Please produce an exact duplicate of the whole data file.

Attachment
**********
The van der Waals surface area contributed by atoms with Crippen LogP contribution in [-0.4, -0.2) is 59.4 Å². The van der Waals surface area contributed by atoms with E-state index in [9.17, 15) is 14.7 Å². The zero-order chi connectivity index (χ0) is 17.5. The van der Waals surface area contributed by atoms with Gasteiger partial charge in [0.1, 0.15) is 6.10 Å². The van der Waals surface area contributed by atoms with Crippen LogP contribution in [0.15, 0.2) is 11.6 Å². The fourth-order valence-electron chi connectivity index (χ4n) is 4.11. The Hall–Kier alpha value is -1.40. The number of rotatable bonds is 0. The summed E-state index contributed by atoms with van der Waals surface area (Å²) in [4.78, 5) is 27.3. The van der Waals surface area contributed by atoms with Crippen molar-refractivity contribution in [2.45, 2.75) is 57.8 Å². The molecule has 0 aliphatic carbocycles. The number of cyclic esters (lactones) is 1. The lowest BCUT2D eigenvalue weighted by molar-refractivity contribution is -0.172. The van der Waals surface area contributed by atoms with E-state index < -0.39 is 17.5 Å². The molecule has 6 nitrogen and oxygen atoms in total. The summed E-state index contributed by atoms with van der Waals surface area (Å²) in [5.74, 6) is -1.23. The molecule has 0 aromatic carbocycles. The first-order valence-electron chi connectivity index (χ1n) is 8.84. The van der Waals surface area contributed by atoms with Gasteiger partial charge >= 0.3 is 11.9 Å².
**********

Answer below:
The van der Waals surface area contributed by atoms with Crippen LogP contribution in [-0.4, -0.2) is 59.4 Å². The van der Waals surface area contributed by atoms with E-state index in [9.17, 15) is 14.7 Å². The zero-order chi connectivity index (χ0) is 17.5. The van der Waals surface area contributed by atoms with Gasteiger partial charge in [0.1, 0.15) is 6.10 Å². The van der Waals surface area contributed by atoms with Crippen LogP contribution in [0.15, 0.2) is 11.6 Å². The fourth-order valence-electron chi connectivity index (χ4n) is 4.11. The Hall–Kier alpha value is -1.40. The number of rotatable bonds is 0. The summed E-state index contributed by atoms with van der Waals surface area (Å²) in [4.78, 5) is 27.3. The van der Waals surface area contributed by atoms with Crippen molar-refractivity contribution in [2.45, 2.75) is 57.8 Å². The molecule has 0 aliphatic carbocycles. The number of cyclic esters (lactones) is 1. The lowest BCUT2D eigenvalue weighted by molar-refractivity contribution is -0.172. The van der Waals surface area contributed by atoms with E-state index < -0.39 is 17.5 Å². The molecule has 6 nitrogen and oxygen atoms in total. The summed E-state index contributed by atoms with van der Waals surface area (Å²) in [5.74, 6) is -1.23. The molecule has 0 aromatic carbocycles. The first-order valence-electron chi connectivity index (χ1n) is 8.84. The van der Waals surface area contributed by atoms with Gasteiger partial charge >= 0.3 is 11.9 Å².